Written by Grace Jones, 2017 PRINZ Student Ambassador, Unitec Institute of Technology
“Advertising is what you pay for, publicity is what you pray for”
(Helen Woodward, 1938)
As a PR student and a professional practitioner to be, we are surrounded by uncertainty as to what our future roles, goals and challenges may be – even whilst living and breathing the public relations course at Unitec. PRINZ has been invaluable to helping us understand exactly what PR is about in tangible practice, understanding the intricacies of the current public relations ecosystem and where the future opportunities might lay through exposure to experienced industry professionals. In extension to this, there is a lucky few of us that have become PRINZ student ambassadors for our university. I have the liberty of being Unitec’s ambassador.
I attended a PRINZ learning lunch hosted by Nikki Wright from Wright Communications. I was most intrigued by the “Exploring the value PR brings to an organisation” discussion, as this is how I can directly showcase value delivered by my skills. We discussed how others often misunderstand the value of public relations outside the industry and it is becoming undervalued in comparison to other associated fields, such as marketing and journalism. It’s critical as PR students, that we understand how our practice is perceived by clients (both current and future) – particularly when being compared to other communications disciplines as previously mentioned.
3 things you should know about Public Relations
1) What is Public Relations?
Unlike more traditional ‘Jobs’, Public Relations is not easily defined or understood by those who aren’t familiar with the industry. If you’re a builder, policeman or a mechanic everyone knows your job functions – in PR, it’s less understood. Here’s what the Public Relations Society of America PRSA agreed upon after a few thousand submissions in 2012: “Public Relations is a strategic communication process that builds mutually beneficial relationships between organizations and their publics” and the PRINZ definition (approved in May 2012) is: “Public relations practice shall be defined as the deliberate, planned and sustained effort to establish and maintain mutual understanding and excellent communications between an organisation and its publics.”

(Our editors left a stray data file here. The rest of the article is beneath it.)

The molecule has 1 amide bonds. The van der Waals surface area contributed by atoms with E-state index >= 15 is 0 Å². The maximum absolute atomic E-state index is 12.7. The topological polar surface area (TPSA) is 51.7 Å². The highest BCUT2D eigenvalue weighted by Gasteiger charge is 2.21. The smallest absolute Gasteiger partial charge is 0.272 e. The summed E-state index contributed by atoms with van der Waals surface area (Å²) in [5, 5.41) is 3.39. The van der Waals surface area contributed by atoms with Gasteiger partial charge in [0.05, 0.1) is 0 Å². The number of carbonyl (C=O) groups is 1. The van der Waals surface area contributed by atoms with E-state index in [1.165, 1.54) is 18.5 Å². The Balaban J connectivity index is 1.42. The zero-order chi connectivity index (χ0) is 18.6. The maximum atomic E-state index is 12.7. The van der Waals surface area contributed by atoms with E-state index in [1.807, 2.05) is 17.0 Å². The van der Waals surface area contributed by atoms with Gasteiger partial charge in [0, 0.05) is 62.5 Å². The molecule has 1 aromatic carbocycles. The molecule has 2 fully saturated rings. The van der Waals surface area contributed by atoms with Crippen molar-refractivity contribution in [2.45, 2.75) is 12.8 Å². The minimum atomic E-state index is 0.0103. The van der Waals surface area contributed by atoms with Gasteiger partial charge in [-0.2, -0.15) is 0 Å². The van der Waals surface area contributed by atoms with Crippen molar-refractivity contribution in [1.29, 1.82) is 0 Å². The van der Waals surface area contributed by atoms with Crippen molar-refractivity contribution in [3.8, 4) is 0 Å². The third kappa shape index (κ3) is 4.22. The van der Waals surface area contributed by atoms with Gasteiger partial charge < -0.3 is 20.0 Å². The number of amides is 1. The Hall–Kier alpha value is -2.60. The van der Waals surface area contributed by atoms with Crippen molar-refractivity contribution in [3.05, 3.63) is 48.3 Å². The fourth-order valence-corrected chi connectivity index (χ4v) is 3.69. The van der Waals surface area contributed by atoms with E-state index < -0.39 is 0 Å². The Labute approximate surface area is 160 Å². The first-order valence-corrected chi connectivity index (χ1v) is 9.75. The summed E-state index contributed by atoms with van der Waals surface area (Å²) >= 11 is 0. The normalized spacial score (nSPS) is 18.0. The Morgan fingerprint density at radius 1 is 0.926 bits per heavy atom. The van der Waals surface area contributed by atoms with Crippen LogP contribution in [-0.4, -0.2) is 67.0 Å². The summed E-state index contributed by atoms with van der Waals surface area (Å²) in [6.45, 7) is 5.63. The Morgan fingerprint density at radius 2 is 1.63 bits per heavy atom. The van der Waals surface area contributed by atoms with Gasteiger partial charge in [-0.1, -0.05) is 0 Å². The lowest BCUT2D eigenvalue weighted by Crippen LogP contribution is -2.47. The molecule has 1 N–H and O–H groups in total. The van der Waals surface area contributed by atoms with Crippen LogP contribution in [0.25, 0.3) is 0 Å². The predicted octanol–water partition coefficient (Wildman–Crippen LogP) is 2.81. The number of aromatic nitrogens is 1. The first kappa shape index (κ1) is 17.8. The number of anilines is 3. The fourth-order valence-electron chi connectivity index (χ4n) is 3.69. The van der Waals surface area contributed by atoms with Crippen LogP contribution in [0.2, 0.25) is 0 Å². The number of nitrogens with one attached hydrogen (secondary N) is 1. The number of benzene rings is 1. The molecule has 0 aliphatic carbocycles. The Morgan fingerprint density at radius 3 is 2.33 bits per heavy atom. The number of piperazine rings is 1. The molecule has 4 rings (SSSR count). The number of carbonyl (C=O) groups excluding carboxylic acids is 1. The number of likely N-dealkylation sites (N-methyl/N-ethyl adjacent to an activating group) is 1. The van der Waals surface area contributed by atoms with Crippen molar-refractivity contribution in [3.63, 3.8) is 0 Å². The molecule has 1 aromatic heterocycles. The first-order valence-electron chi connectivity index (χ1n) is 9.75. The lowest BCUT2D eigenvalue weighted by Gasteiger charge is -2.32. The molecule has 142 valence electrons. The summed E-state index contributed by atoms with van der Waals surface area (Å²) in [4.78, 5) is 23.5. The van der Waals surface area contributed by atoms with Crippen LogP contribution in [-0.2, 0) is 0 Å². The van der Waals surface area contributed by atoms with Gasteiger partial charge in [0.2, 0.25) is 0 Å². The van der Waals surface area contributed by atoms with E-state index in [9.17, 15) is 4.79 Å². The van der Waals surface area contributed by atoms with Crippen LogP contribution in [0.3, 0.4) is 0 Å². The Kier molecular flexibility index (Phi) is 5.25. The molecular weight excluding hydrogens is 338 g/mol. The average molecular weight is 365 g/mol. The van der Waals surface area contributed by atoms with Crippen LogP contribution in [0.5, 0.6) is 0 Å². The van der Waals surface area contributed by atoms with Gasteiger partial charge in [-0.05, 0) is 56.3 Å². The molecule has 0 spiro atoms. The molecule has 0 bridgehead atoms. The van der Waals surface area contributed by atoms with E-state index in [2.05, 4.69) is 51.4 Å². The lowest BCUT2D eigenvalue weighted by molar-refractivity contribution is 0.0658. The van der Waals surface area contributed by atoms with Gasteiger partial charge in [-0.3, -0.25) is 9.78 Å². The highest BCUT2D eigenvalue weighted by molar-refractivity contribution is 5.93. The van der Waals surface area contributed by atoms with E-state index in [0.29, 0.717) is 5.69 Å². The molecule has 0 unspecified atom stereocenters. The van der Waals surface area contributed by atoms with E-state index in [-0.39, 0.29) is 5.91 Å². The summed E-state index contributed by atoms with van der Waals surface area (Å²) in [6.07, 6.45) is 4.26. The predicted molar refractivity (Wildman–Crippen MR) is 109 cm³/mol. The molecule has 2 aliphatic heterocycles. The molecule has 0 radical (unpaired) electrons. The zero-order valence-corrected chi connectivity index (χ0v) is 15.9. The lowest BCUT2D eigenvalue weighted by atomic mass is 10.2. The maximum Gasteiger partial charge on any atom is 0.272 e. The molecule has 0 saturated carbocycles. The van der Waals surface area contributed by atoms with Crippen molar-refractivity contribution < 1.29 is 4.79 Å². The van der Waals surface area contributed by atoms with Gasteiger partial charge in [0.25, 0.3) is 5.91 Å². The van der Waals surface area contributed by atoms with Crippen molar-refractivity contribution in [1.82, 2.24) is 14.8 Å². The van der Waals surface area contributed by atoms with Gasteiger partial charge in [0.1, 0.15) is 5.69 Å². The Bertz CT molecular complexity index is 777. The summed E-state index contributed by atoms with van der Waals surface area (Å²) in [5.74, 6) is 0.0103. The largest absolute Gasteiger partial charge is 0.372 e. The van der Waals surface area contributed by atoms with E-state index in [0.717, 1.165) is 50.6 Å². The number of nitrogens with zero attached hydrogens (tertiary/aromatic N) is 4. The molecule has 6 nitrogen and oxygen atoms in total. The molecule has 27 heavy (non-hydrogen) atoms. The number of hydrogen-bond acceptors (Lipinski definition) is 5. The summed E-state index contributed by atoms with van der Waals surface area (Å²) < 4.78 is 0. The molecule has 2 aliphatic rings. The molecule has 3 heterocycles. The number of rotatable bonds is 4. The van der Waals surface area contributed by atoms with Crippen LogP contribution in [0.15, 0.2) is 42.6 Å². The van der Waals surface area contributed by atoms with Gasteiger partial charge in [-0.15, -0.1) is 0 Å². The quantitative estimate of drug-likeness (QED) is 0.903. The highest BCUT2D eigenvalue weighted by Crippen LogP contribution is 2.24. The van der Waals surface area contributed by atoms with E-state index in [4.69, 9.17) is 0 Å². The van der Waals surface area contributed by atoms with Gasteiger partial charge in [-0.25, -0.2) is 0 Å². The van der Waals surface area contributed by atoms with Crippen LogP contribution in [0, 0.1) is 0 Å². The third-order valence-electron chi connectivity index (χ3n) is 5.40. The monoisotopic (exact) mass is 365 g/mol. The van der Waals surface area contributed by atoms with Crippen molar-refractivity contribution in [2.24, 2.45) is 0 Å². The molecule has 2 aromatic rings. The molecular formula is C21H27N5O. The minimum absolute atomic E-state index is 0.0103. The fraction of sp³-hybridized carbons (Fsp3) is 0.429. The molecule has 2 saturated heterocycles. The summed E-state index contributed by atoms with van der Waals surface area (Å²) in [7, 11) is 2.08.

Unlike advertising, we persuade our external and internal audiences through unpaid or earned methods of communication. Whether it is traditional media, relationships or social, we communicate with our audience through trusted and established methods, creating lasting brand impressions, not through paid sources.
“Public Relations is the way organisations, companies and individuals communicate with the public and media” (Parsons, P. J. 2016). For example, brands should use PR agencies or their own in-house corporate communication practitioners when seeking to build, maintain or enhance their reputation with the public. A good public relations practitioner can analyse the organisation, generate positive, targeted messaging and translate these messages into a beneficial media story that builds and sustains positive and mutual stakeholder relationships.
Our tools can include the following:
2) What do our skills include and can PR be measured?
Yes, but measurement is often difficult to categorically define. It’s important, that as practitioners, we can demonstrate the value of our skills – proving the ongoing necessity of our services for our clients. Public Relations activity can be measured in impressions, responses and value of coverage (publication/channel/platform dependent). We often use tools like the publication media kit’s to understand the value of different coverage.
As Nikki said at the learning lunch, Public Relations brings “purpose and relationships” which directs our clients and add value to their organisations or products.
3) How is PR different to advertising?
Paid VS Unpaid, Earned VS Purchased, Trusted VS Sponsored
A single tweet from a Kardashian can be worth more than a full advertising budget but it can be a very smart move, given her expansive audience. Although, PR is increasingly paid as it is about professional communication practice to build desired stakeholder relationships and corporate identity.
The key differentiating factor is that advertising is paid media, Public Relations is earned media. In PR, we tell relevant stories to interested outlets/individuals and they then chose to publish related content or not – different again from advertorial. These categorically different (yet deceptively similar) channels often cause confusion for consumers of standard media messages. The underpinning benefit is that your story has more credibility because it was verified by a trusted third party, rather than purchased advertising.
Here’s a good chart from a Forbes blog written by Robert Wynne a Public relations practitioner:
This blog is about inspirations received from just one PRINZ networking event. I encourage all my fellow students to attend upcoming PRINZ events, for the networking opportunities and conversations you will have with like-minded and interesting practitioners in Public Relations.
Parsons, P. J. (2016). Ethics in public relations: A guide to best practice. Kogan Page Publishers.
Woodward, H. R. (1938). It's an art. New York: Harcourt, Brace and Co.
Wynne, R. (2014, July). The Real Difference Between PR And Advertising. Retrieved from https://www.forbes.com/sites/robertwynne/2014/07/...
Young, S. (2015). Public Relations versus Advertising. Retrieved from http://www.appmasters.co/public-relations-versus-...